- The Washington Times - Friday, April 8, 2005

AUGUSTA, Ga. — When exactly did Augusta National turn into Tiger Woods’ personal torture chamber? He used to own this fragrant place, not so long ago; the course seemed designed with him in mind.

By the age of 26, he had won the Masters three times — and that figured to be just the beginning. Give him another decade, the thinking went, and he’d have a larger collection of green jackets than Jack Nicklaus, maybe even Jack and Arnie Palmer put together.

But then Hootie Johnson and his friends started tinkering with the layout — just as Woods began tinkering with his swing — and suddenly Augusta began to bite Tiger back. In 2003, the year after his last Masters title, he opened with a 76 … and couldn’t overcome it. In 2004, he opened with a 75 … and never became a serious factor.

And yesterday — yikes! He was only a few holes into his round when he putted his ball off the 13th green and into the creek — while going for an eagle if you can believe that. Then he almost holed his approach on No. 1, a brutal 435-yard par 4, only to have the ball strike the flagstick and kick into the bunker. (After which, understandably if not heroically, Mr. Woods threw his club.)

It feels, almost, like the fates have turned against Tiger here. Clearly, this is no longer his exclusive domain. When someone else wins the green jacket now — Mike Weir, Phil Mickelson, whoever — it’s not some fluke or aberration, it’s really not. And yet the oddsmakers, perhaps out of reflex, continue to list him as the favorite coming into the event. Are they not seeing what we’re seeing, or are they just the last people on earth still mesmerized by the Woods Mystique?

His fellow golfers certainly aren’t — not at Augusta, not anywhere. While Tiger struggled in the soggy conditions yesterday, conditions that kept the first round from being completed, Mickelson bounced back from a bogey on the first hole to get to 2 under by nightfall, a healthy four shots ahead of Woods.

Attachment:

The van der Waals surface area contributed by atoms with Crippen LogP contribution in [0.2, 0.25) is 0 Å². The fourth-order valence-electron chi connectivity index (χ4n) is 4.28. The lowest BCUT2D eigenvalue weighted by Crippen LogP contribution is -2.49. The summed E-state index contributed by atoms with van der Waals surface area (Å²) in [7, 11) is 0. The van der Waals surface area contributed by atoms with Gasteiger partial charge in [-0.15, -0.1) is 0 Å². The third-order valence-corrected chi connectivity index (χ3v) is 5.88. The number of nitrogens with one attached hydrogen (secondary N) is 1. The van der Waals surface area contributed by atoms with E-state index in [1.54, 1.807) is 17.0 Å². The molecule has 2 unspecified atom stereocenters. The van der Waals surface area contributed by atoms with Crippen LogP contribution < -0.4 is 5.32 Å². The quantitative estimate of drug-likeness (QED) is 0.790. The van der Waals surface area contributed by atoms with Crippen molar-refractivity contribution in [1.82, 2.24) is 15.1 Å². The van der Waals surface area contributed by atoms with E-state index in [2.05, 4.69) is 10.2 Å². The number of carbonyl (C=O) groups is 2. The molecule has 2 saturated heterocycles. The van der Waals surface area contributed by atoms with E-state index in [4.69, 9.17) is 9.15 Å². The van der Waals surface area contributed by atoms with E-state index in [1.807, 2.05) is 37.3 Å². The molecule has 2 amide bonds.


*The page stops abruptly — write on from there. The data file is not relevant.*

Vijay Singh, meanwhile, was actually 3 under at one point before dropping a stroke at No. 11. Both looked primed to win their second Masters — looked, indeed, the way Woods looked, once upon a time.

Appearing equally resolute was Retief Goosen, another in the group at 2 under. Tiger is going to have to make up serious ground the next three days on all three of them. Can’t say I like his chances.

These slow starts of his are particularly perplexing. Not only do they make life infinitely more difficult for him, they’re just not the kind of thing a Golfer For The Ages does. I mean, check out Nicklaus’ first-round scores from 1964 (when he was 24) to ‘79: 71, 67, 68, 72, 69, 68, 71, 70, 68, 69, 69, 68, 67, 72, 72, 69. For those of you scoring at home, that’s 16 straight Masters in which the Golden Bear shot par or better on the first day — and on 13 of those days, he broke par, often by three or four shots. Talk about being ready for a major championship.

Woods, on the other hand, has never broken 70 in the first round, not once in eight tries as a pro. And unless he rallies when he plays his final six holes this morning, he’s looking at a 74 or 75 — another huge hole to climb out of. (Especially since he isn’t likely to put up a 63 at Augusta, the way he did in his two earlier victories this year in the Buick Invitational and the Ford Championship at Doral.)

Not that Tiger was the only immortal-in-the-making to have trouble yesterday. Ernie Els, another of the Fab Four, started bogey-bogey, looking more like the “Big Wheezy” than the “Big Easy.” But Els doesn’t have a walk-in closet full of green jackets; Tiger does. And so the expectations for him are a little greater.

It’s his own darn fault. He didn’t have to win eight majors in his first six years on the tour. He didn’t have to shoot 18 under in the Masters or blitz the field by 12 shots in the 2000 U.S. Open. But since he did, well, it’s only natural to wonder what the heck is going on, why he can’t get out of the blocks when it matters most.

One of his pals, Jesper Parnevik, offered the opinion that it’s “tough to be game ready” when you have to hang around the clubhouse all morning. “We want to get going,” he said, “[and then we have] to start the day with a wait. That’s the only excuse I can give with the scores not being better today.”

Of course, Parnevik is the guy who was so not “game ready” that he forgot to bring his clubs to Augusta, somehow left ‘em at home in Florida. Unless his play improves — and fast — Tiger may be wishing he’d done the same.

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